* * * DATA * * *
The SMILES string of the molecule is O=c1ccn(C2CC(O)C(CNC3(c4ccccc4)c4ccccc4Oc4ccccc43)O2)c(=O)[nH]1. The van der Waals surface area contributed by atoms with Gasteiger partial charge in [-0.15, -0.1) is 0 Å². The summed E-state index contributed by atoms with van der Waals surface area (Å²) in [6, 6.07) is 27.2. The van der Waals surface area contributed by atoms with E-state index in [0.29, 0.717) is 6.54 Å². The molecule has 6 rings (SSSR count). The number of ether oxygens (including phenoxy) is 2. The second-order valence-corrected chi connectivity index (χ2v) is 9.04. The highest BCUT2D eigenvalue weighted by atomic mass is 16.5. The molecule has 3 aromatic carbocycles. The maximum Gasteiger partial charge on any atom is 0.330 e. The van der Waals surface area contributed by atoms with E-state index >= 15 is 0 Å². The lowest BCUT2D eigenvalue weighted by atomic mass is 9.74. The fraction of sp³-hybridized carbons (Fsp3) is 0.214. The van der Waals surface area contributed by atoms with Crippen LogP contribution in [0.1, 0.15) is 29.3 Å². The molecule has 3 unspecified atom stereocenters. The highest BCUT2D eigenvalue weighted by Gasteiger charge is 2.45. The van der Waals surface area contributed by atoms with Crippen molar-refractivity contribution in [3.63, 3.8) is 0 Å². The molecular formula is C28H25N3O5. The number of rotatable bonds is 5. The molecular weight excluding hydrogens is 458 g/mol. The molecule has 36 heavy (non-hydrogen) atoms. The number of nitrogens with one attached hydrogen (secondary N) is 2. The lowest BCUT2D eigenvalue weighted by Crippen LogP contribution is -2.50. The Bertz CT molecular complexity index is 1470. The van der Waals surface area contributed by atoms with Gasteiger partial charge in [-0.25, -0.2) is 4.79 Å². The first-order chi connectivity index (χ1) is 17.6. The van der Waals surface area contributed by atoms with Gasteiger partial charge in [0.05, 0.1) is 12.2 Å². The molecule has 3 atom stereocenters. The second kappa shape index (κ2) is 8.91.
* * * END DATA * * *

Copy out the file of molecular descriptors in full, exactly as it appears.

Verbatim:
The SMILES string of the molecule is O=c1ccn(C2CC(O)C(CNC3(c4ccccc4)c4ccccc4Oc4ccccc43)O2)c(=O)[nH]1. The van der Waals surface area contributed by atoms with Gasteiger partial charge in [-0.15, -0.1) is 0 Å². The summed E-state index contributed by atoms with van der Waals surface area (Å²) in [6, 6.07) is 27.2. The van der Waals surface area contributed by atoms with E-state index in [0.29, 0.717) is 6.54 Å². The molecule has 6 rings (SSSR count). The number of ether oxygens (including phenoxy) is 2. The second-order valence-corrected chi connectivity index (χ2v) is 9.04. The highest BCUT2D eigenvalue weighted by atomic mass is 16.5. The molecule has 3 aromatic carbocycles. The maximum Gasteiger partial charge on any atom is 0.330 e. The van der Waals surface area contributed by atoms with E-state index >= 15 is 0 Å². The lowest BCUT2D eigenvalue weighted by atomic mass is 9.74. The fraction of sp³-hybridized carbons (Fsp3) is 0.214. The van der Waals surface area contributed by atoms with Crippen LogP contribution in [0.1, 0.15) is 29.3 Å². The molecule has 3 unspecified atom stereocenters. The highest BCUT2D eigenvalue weighted by Gasteiger charge is 2.45. The van der Waals surface area contributed by atoms with Crippen molar-refractivity contribution in [3.63, 3.8) is 0 Å². The molecular formula is C28H25N3O5. The number of rotatable bonds is 5. The molecular weight excluding hydrogens is 458 g/mol. The molecule has 36 heavy (non-hydrogen) atoms. The number of nitrogens with one attached hydrogen (secondary N) is 2. The lowest BCUT2D eigenvalue weighted by Crippen LogP contribution is -2.50. The Bertz CT molecular complexity index is 1470. The van der Waals surface area contributed by atoms with Gasteiger partial charge in [-0.25, -0.2) is 4.79 Å². The first-order chi connectivity index (χ1) is 17.6. The van der Waals surface area contributed by atoms with Gasteiger partial charge in [0.05, 0.1) is 12.2 Å². The molecule has 3 atom stereocenters. The second kappa shape index (κ2) is 8.91.